Race for the Cure in Indianapolis – April 22nd, 2006

Cindi Hart

Cindi Hart, cancer survivor

On Friday, the day before the race for the cure, I was asked to help judge the “paint the town pink” competition, where businesses decorated everything Pink. This was a heart-warming experience, to see so many people visibly demonstrating their support for breast cancer research. One of the participants was a middle school that had ALL the kids dress in pink. The boys really got into it. We saw pink hair, pink ribbons painted on faces and pink-ribboned hallways. The Federal building put large pink ribbons in most every window. This sight was such a statement of support. I felt like each one of those ribbons was a hug from these people who cared and understood, and we were not alone in this fight.

 

I was told that my duties on Saturday would include showing up at 6am for a TV interview and punching the punching bag. AstraZeneca (drug company) had a punching bag that counted all the punches thrown and for every punch, they would donate a dollar to the Komen foundation. They wanted me to throw the first punch. Then I was told they wanted me to lead the survivors in the “Pink Parade” .They would introduce me up on stage as the “honorary survivor”. My next duty was to drive the pace car for the race. They told me that I would not have to give any speeches, just have fun.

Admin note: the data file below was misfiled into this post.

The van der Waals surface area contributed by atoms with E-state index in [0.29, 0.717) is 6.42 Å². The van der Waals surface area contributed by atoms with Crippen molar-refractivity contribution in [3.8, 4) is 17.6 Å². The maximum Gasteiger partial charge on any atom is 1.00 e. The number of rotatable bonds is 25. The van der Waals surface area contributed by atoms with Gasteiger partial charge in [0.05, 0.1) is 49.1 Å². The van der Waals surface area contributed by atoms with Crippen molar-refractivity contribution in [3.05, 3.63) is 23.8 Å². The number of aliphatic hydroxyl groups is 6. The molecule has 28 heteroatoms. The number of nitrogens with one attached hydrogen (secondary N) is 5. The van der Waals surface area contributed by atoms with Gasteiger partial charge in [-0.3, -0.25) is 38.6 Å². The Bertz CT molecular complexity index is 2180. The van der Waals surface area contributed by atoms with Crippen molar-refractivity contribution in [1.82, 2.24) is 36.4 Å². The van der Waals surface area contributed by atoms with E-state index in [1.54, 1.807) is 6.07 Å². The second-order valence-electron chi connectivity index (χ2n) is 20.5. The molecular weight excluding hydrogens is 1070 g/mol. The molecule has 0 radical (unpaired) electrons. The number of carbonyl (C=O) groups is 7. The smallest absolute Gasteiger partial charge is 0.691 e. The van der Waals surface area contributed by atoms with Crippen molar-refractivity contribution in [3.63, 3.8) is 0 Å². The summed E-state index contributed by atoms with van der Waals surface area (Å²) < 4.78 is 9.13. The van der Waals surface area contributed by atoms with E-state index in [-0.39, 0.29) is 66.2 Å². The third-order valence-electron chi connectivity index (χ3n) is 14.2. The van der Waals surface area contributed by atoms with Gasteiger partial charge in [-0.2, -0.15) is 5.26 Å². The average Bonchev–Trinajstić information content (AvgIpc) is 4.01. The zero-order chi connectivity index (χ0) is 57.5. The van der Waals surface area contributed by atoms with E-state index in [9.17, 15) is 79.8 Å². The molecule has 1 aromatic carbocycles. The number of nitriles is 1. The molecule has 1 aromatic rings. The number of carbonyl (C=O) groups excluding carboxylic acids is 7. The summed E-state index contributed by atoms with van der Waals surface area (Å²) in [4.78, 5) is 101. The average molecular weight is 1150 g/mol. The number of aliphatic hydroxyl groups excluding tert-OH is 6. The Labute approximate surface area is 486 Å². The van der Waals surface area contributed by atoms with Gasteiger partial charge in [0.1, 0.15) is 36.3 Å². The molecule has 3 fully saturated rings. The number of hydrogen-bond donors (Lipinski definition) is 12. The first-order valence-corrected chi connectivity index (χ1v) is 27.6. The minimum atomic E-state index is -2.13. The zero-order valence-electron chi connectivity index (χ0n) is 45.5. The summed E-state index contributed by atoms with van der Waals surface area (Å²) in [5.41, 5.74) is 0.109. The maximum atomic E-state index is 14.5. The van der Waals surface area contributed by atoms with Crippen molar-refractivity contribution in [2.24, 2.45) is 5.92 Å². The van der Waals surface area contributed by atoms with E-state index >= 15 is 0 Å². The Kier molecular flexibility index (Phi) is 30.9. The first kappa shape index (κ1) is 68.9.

That evening, my Aunt arrived on a flight from Phoenix. We were to get up at 5am (Indiana time)… which would be 2am her time. She was a great sport about it.